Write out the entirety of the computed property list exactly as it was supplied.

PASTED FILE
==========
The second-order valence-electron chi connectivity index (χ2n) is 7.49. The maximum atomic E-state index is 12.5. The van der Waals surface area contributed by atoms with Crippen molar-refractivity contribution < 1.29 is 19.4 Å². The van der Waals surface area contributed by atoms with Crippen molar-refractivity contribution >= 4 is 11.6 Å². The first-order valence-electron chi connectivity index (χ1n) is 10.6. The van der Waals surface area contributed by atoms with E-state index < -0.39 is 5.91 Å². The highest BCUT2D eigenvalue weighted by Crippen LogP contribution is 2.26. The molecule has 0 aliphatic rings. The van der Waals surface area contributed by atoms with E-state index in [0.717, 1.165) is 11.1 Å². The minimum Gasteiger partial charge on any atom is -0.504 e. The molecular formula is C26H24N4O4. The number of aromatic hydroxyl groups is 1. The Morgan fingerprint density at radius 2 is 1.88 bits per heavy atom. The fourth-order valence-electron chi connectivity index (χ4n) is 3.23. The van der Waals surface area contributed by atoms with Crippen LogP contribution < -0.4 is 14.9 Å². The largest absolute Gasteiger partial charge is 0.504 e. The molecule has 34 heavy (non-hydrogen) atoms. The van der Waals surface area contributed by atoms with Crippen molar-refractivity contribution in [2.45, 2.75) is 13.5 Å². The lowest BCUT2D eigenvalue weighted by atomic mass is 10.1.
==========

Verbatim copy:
The second-order valence-electron chi connectivity index (χ2n) is 7.49. The maximum atomic E-state index is 12.5. The van der Waals surface area contributed by atoms with Crippen molar-refractivity contribution < 1.29 is 19.4 Å². The van der Waals surface area contributed by atoms with Crippen molar-refractivity contribution >= 4 is 11.6 Å². The first-order valence-electron chi connectivity index (χ1n) is 10.6. The van der Waals surface area contributed by atoms with E-state index < -0.39 is 5.91 Å². The highest BCUT2D eigenvalue weighted by Crippen LogP contribution is 2.26. The molecule has 0 aliphatic rings. The van der Waals surface area contributed by atoms with E-state index in [0.717, 1.165) is 11.1 Å². The minimum Gasteiger partial charge on any atom is -0.504 e. The molecular formula is C26H24N4O4. The number of aromatic hydroxyl groups is 1. The Morgan fingerprint density at radius 2 is 1.88 bits per heavy atom. The fourth-order valence-electron chi connectivity index (χ4n) is 3.23. The van der Waals surface area contributed by atoms with Crippen LogP contribution < -0.4 is 14.9 Å². The largest absolute Gasteiger partial charge is 0.504 e. The molecule has 34 heavy (non-hydrogen) atoms. The van der Waals surface area contributed by atoms with Crippen molar-refractivity contribution in [2.45, 2.75) is 13.5 Å². The lowest BCUT2D eigenvalue weighted by atomic mass is 10.1.